©Simon Becker
Istanbul and the Turkish unrest by Simon Becker
In case you have not been watching the news, there has been a series of protests in Turkey in the last few weeks over the proposed demolition of the Taksim Gezi Park. This has been extensively covered by the western media, but in my opinion it is rarely seen from a personal point of view, and more from a mass media point of view. Images that sell papers and polarize public opinion. I felt that it is important to share these images to really see the impact of what is happening in Istanbul.
A while ago I featured the work of a very talented young photographer by the name of Simon Becker. When Simon came to visit Japan we struck up a friendship and have kept in touch ever since. Earlier this year Simon told me that he would be spending a few months in Istanbul for his photography and that I would be welcome to join him. Unfortunately I was unable to make it due to family commitments (now I really wish I had gone), but we kept in touch regularly and when the protests broke out I was concerned for his safety. Simon knows how to look after himself though and has been documenting the situation as it unfolds from a personal and close up perspective, from a point of view that is more like a local than a visiting cameraman.
This is Simon’s story of the protests in Istanbul.

I have been covering the recent protests in Istanbul, that soon spread out all over Turkey, from the start, more than three weeks ago now. I don’t have the boldness to claim having a deep and comprehensive enough understanding of what is happening here, but I have witnessed, followed and lived more of the events than most people.

I am not Turkish but I have been living here for almost half a year, and the protests and clashes basically took (and still are taking) place right in front of my doorstep; what happens here affects me personally.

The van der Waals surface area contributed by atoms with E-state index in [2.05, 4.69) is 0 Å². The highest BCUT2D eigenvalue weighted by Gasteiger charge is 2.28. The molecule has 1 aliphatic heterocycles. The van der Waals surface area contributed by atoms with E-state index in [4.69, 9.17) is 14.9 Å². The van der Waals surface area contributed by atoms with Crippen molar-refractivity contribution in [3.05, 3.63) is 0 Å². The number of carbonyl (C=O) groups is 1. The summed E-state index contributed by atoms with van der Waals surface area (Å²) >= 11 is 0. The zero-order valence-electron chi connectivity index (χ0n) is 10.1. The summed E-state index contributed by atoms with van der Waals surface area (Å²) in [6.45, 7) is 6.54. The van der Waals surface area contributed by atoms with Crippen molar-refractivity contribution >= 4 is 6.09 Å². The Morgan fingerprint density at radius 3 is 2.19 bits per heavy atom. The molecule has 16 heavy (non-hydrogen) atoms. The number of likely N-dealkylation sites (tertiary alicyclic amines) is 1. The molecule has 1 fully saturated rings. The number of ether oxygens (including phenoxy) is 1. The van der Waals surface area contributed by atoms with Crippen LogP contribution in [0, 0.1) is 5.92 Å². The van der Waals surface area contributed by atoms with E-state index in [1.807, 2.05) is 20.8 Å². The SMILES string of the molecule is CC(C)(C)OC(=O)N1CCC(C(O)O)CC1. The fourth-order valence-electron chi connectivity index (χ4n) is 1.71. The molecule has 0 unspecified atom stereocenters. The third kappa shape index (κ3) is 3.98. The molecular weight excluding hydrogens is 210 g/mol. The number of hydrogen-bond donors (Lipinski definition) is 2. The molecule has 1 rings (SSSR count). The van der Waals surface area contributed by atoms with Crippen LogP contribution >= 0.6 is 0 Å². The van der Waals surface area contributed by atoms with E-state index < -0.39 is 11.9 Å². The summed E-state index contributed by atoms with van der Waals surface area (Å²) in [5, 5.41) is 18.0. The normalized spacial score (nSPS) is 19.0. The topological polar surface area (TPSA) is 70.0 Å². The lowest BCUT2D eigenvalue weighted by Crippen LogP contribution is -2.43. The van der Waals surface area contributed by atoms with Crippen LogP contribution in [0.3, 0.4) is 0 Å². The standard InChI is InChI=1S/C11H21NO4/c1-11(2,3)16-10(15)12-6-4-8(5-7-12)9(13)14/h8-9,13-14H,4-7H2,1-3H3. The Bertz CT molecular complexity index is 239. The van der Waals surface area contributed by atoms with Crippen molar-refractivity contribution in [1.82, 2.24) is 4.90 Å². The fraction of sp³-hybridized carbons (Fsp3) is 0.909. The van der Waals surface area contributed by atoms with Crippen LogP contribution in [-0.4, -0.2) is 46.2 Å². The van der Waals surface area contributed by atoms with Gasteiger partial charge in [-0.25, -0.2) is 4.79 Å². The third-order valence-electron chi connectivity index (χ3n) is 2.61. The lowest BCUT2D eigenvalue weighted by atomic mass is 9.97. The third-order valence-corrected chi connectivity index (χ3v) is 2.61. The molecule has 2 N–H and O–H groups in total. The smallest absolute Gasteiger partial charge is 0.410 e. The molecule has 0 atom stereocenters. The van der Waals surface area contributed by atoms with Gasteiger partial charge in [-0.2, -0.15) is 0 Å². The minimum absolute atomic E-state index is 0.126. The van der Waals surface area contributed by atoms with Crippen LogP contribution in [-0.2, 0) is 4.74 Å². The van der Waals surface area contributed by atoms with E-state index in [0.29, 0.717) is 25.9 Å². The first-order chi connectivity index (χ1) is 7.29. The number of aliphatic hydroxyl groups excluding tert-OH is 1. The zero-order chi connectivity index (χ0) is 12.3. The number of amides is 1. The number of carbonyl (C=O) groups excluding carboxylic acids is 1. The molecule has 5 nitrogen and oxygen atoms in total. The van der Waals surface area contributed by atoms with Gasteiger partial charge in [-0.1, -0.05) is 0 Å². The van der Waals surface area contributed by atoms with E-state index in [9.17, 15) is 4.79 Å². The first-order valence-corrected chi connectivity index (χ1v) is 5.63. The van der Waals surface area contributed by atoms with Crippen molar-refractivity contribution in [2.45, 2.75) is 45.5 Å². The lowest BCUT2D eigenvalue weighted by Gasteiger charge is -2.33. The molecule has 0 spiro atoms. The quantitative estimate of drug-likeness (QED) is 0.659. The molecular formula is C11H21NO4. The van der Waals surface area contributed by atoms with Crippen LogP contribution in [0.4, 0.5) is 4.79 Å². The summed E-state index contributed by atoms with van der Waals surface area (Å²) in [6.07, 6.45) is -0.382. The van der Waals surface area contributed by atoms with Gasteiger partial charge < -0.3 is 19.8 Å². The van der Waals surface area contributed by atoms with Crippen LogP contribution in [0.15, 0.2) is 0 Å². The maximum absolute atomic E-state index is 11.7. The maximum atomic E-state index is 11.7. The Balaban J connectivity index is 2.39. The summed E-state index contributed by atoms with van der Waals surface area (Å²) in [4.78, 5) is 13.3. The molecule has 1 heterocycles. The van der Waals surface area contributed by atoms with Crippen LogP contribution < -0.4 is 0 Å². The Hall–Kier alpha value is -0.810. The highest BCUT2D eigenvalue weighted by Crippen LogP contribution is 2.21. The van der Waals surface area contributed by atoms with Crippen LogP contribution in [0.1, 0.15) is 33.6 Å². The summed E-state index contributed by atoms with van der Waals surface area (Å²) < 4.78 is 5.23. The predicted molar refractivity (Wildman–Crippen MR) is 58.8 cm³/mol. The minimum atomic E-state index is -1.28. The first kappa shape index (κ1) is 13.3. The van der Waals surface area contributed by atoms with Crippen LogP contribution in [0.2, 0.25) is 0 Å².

From the first night of protests spreading outside of Gezi Park, my main photographic focus were the clashes, the front lines. There certainly are several reasons for this (anger, curiosity, politics, ego, adrenaline? I don’t know). One of them, however, being the fact that in the beginning there was almost no coverage and awareness of what violence and oppression was taking place here, substantially aggravated by ‘official’ lies and media manipulation unbelievably insulting to those who were actually there.

Some days, maybe a week later, the international media finally marched in and suddenly there were photographers and camera teams everywhere, covering quite a few things in detail (fortunately), others not at all or way too late (unfortunately). But at this point, I could not stop, unreasonable as this may be. I felt very uncomfortable sitting in a peaceful park with thousands of people, or at home even, while a couple of hundred meters down the road, there were protesters being shot at with exorbitant amounts of gas, plastic bullets and water cannons as they tried to make sure that others could demonstrate, occupy and make a statement against authoritarian supremacy in peace.